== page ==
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The button-badge would become the cross Peter Norman carried for the rest of his life. His country, Australia, neither redeemed him nor officially recognized he had not acted against the spirit but in the spirit of the Olympic Games. Australia's greatest sprinter was never allowed to run in another Olympics. Each carries their own cross in societies marred by religious, political and social injustices. The protagonists are often a composite of people the author met during his career travelling the world as a foreign correspondent. Australia, December 13, 4.

The Children of Si-Tho by Uli Schmetzer Rookie reporter Serge Dunlov and his photographer friend Thad Morton are assigned to find the American anthropologist who sparked the Mushroom Rush in the s when he found and wrote about Maria Sabina, the high priestess of the magic mushroom cult in Mexico's Sierra Mazatec. The anthropologist has disappeared.

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The mission quickly turns into a brutal encounter with local officials. The reports of the worst day at Fukushima hadn't broken yet. But John, our cameraman, producer Claire and I already knew something was wrong. Dust and wreckage were flying around us. Lines of cars were jamming roads with people trying to flee. Our German fixer was making ominous sounds about radiation danger. All the while we were huddled over our laptop satellite, sending out our story.

But I think the two of us were the first to note what became the scene-stealer moment of the day: The appearance of Pippa Middleton's unique form-fitting Maid of Honor dress. As we stood next to the low-rent compound where the Navy Seals blew him away, one could only think how it all could have happened, how the West could have been so in the thrall of a bearded man Other kinds of "uprisings" erupted in which in any other year would've been the lead story. So there I was with another cameraman, Pierre, in the streets of Athens, equipped as if we were in the invasion of Fallujah all over again, dodging chunks of ancient marble, ducking away from Molotov cocktails, and fighting through pungent tear gas.

We made several trips to the economic battle zone in the heart of Europe until one got cut short by another breaking news story. This time it was the rebels in Libya. After liberating the country, they got their prize: So there we were, cameras rolling.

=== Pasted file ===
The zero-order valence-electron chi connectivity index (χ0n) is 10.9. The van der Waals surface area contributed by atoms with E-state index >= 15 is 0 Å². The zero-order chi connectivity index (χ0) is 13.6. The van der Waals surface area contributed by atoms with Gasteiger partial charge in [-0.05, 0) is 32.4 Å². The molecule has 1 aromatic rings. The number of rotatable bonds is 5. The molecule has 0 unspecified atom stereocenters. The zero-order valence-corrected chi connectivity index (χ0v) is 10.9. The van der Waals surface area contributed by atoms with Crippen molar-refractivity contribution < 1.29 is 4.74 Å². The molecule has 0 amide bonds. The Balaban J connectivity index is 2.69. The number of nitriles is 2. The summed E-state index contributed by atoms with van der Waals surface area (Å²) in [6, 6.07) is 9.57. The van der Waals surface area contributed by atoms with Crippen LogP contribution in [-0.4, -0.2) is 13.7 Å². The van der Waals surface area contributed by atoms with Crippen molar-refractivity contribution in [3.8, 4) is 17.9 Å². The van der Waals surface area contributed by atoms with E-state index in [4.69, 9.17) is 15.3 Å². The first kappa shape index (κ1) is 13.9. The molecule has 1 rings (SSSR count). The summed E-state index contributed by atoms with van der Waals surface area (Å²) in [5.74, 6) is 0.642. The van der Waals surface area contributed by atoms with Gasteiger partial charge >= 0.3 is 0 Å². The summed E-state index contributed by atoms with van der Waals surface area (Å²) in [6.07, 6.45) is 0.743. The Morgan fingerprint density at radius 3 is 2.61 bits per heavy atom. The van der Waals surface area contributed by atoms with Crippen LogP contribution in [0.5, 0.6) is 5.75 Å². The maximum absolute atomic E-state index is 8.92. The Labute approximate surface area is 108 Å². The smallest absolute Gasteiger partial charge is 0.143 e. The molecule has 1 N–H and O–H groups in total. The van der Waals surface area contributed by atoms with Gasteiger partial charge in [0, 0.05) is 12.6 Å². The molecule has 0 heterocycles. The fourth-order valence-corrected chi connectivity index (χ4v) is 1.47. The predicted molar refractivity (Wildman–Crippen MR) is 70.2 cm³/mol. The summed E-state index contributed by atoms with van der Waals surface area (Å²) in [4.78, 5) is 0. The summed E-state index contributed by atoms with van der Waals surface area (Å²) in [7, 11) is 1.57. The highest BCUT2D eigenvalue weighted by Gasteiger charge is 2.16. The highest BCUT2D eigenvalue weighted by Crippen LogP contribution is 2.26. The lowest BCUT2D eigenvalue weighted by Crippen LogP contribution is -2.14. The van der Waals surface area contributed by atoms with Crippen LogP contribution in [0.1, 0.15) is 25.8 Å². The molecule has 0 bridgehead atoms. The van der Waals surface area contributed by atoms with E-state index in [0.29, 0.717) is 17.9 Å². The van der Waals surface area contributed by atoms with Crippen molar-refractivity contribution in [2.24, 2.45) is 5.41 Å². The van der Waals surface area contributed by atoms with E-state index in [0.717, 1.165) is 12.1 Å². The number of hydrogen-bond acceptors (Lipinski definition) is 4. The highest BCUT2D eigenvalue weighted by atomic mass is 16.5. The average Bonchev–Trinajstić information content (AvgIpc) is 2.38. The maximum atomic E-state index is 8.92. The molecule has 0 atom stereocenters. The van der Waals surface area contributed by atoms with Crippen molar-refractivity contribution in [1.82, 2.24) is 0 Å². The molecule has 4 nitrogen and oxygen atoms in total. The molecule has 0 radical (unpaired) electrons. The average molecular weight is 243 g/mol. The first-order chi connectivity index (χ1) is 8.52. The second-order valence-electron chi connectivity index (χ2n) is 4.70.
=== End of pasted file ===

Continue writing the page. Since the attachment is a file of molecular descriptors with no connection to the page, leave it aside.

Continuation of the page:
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  6. I climbed out of the drain pipe re-enacting the brutal death of the crazed dictator reprising a presentation I did at Saddam's Spider Hole in And then, there we were again, standing in a meat locker, inches from the corpse of the man himself, splayed out on a slab like, yes All of this is not to down-play the other attention-getting foreign stories which happened this year.

    Which brings us again to the last weeks of this year and closure on a few fronts. When things got hairy for women reporters covering new turmoil in Egypt we were called back into action. That gave me the chance of having the memorable experience of meeting again the man who helped save our lives in February in an apartment over Tahrir Square.

    Then it was on to Iraq for the final pull-out of American forces. Shutting down the Fox Bureau there was Frank, our retiring logistics chief, who has been so integral to our coverage over the years.

    Into the Field: A Foreign Correspondent's Notebook by Tracy Dahlby

    We basically moved in, lived there, and gave up our other lives. The fighting became our existence. Now we were out in the streets of Baghdad again no replay of the suicide blasts we'd endured during those brutal early days of the war. The legacy of this long grinding effort.

    The most memorable stories of the year, as told by Washington Post foreign correspondents

    After the obit and some hastily-recounted commentary, we were off again, to cover the Asian nuclear powder keg which has also held our attention. As there seems no limit to where and how far the human spirit can be tested, we watched as the impoverished, malnourished, and threatened people of North Korea went through their funeral ritual for a corrupt and twisted regime.

    We'd been to Pyongyang twice before.

    This time, the regime was keeping it a private The sort of amazing year which confirmed to me I had made the right choice a long time ago to become a foreign correspondent. And one in which, I could also sense there is a price.

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    So, so long Let's hope will be interesting.